Addis Ababa, which translates into “new flower”, was named by the wife of Emperor Menelik II in 1886 when she saw it looking down from Mount Entoto, the Emperor’s military base. Today, Africa’s highest capital at 7,546 feet (2,300 metres) is a chaotic, bustling city of around 3 million people.
Known as the political capital of Africa, housing the African Union, the United Nations Economic Commission for Africa (UNECA) and numerous other African and international organizations, Addis is in the midst of change. Everywhere you turn, there are buildings going up and new roads being built thanks to the Chinese and other foreign investors. A pell mell of slums, notoriously rundown, dirty and overcrowded weave in and out the city even up against some of the newest luxury hotels, buildings and homes.
Addis is a grimy city lacking real sidewalks yet fascinating all the same for it appears that all levels of humanity inhabit its streets. You can see businessmen dressed in suits sitting alongside the dirt sidewalks on chairs while having their shoes shined. Destitute mothers and babies begging for food at your car windows. Beautiful, tall elegant Ethiopian woman walking under colorful parasols. Food vendors trying to earn a dime at a busy street corner selling maize. Children unattended to walking about the town, shoeless and in torn and haggard clothing. Muslims and Christians going to and from one of the many mosques or churches peppered throughout the town. All this mixture of life against a city in the heart of modernization.
I imagine that ten years from now, Addis Ababa will be unrecognizable as the inner city slums are driven out and the newer, modern high-rises, office buildings and apartments structures modernize the city. New, freshly paved roads will replace the jagged, bumpy dirt roads that wind throughout the city.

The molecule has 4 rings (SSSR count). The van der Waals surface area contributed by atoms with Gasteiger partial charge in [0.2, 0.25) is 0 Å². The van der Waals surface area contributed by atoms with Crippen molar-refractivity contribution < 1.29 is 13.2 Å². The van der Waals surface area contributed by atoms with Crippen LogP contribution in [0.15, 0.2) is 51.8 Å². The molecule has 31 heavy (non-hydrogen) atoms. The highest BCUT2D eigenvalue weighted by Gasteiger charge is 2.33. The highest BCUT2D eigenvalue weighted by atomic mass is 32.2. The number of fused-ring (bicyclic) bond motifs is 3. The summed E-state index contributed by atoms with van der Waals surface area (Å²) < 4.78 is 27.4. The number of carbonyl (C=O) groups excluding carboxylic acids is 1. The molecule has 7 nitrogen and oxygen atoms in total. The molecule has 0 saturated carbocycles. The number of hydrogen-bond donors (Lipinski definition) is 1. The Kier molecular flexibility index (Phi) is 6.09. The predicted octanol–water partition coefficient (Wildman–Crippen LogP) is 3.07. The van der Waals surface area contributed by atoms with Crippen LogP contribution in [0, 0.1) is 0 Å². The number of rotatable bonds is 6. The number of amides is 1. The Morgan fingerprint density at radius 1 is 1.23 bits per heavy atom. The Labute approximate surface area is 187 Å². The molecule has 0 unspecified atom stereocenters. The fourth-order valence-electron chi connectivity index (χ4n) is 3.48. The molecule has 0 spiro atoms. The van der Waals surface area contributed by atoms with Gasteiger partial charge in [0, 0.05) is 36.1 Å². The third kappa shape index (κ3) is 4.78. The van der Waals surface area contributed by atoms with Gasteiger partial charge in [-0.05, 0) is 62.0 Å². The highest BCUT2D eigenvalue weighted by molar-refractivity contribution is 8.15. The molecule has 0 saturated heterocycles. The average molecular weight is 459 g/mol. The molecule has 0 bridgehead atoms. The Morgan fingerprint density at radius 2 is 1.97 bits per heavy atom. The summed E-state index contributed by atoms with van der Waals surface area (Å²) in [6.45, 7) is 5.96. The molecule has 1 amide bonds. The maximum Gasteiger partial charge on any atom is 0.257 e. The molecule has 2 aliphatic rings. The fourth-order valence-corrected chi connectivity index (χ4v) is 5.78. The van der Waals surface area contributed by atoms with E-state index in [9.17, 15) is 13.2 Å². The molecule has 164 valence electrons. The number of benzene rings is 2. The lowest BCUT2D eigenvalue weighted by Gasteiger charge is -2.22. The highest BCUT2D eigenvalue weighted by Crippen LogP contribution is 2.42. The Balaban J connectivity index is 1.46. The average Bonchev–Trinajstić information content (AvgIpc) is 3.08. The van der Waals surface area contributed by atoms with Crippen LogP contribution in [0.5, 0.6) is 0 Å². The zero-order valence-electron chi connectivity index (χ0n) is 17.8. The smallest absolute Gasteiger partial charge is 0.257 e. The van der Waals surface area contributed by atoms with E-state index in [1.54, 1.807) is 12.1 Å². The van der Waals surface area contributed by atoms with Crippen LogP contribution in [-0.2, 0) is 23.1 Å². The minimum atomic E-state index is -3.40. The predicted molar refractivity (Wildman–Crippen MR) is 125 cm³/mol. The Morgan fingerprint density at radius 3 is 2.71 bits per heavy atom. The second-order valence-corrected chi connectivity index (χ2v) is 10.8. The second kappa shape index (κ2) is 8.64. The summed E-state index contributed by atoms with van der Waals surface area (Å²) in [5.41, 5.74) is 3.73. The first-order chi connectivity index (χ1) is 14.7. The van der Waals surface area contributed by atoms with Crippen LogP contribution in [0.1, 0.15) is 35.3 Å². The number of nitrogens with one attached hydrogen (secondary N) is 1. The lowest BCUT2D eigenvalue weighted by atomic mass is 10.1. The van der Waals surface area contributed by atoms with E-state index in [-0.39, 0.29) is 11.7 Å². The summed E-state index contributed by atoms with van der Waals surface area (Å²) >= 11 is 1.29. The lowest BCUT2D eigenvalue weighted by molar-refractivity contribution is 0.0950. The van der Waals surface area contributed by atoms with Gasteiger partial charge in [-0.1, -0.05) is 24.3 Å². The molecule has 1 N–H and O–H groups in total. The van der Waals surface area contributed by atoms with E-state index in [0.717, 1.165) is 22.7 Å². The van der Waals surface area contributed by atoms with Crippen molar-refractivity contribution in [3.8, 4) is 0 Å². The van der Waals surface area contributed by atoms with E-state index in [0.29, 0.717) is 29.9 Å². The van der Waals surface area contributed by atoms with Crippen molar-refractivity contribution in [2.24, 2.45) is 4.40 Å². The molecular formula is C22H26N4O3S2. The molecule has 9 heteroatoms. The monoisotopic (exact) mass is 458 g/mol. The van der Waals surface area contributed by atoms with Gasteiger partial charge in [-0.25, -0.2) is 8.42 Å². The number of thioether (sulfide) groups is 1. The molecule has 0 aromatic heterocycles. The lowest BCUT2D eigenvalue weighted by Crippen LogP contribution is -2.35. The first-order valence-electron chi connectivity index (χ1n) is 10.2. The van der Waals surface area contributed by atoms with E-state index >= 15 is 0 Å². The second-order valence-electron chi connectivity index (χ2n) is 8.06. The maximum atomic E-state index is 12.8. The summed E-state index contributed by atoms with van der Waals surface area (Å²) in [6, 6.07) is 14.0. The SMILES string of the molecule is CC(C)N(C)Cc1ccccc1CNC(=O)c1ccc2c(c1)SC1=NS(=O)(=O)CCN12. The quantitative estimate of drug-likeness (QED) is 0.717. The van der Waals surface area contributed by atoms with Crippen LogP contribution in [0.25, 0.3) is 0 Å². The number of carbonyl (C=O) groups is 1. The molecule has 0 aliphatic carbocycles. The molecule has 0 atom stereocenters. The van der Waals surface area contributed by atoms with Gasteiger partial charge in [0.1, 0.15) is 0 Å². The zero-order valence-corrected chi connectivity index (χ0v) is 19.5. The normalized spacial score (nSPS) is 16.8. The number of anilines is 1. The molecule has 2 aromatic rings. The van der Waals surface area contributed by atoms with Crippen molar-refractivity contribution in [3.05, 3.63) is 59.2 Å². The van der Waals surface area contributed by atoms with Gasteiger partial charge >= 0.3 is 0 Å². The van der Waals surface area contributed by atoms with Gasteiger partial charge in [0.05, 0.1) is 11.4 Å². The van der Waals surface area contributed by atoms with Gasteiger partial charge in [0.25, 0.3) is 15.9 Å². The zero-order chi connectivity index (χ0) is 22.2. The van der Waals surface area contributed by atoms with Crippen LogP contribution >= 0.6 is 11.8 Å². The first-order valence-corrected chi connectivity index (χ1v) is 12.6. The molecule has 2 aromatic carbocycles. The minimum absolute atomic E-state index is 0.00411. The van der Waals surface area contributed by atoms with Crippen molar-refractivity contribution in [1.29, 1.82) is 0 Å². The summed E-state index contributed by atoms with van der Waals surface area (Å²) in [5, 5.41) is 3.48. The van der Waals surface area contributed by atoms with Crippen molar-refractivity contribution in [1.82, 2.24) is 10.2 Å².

Probably the best way to get a taste of Addis is to see it for yourself. A lot can be told about a city is through its streets.
Ethiopian cuisine is also something that must be experienced while in Addis. Given the Italian occupation during World War II, many Italian cafes and restaurants have remained around town and of course there is as much injera and wat as your heart and soul desires with lots of spice. I learned that injera, a spongy sour tasting pancake-like bread made out of teff is relatively healthy. The various wats, which are either vegetarian or meat-based spicy stews are served on top the injera and foreigners must adjust to eating the Ethiopian way: With only the right hand.
Coffee is also a huge specialty in Ethiopia as this nation is the proud creator of the famous bean. Legend says that the coffee bean was discovered by a herder who noticed his goats’ excited behavior after eating it. Ethiopian coffee is the best I’ve ever had anywhere in the world.
Housing in Addis Ababa is a huge mixture of good and bad. Newly built villas and mansions are rising amidst the slums. Most city dwellers live inside compounds behind large walls. There are also many sad looking slums throughout the city. I was horrified to see a large, corrugated tin roofed slum outside my beautiful hotel room at the Radisson Blu. It was hard to reconcile and made me feel very sad.
I heard one of the drivers say, “How can the rich live inside these enormous homes, some with indoor basketball courts and gyms while they look outside and see people eating trash”. I couldn’t agree more.
There isn’t a whole lot to see in Addis however the National Museum is a must as it contains the prized remains of 3.2 million year old Lucy. The art inside the museum is lovely too. Other favorites include St. George’s Cathedral which I am devoting an entire post to next.
What shocks me most about Addis Ababa is how the new and the old simultaneously walk side by side. You can see a herder walking his mules or goats to pasture after a day at the mercato. You can dance until your legs ache at a late-night disco. The old and new never cease to exist and perhaps that is what makes Addis so magical.
This post is based on my reporting trip to Ethiopia with the International Reporting Project.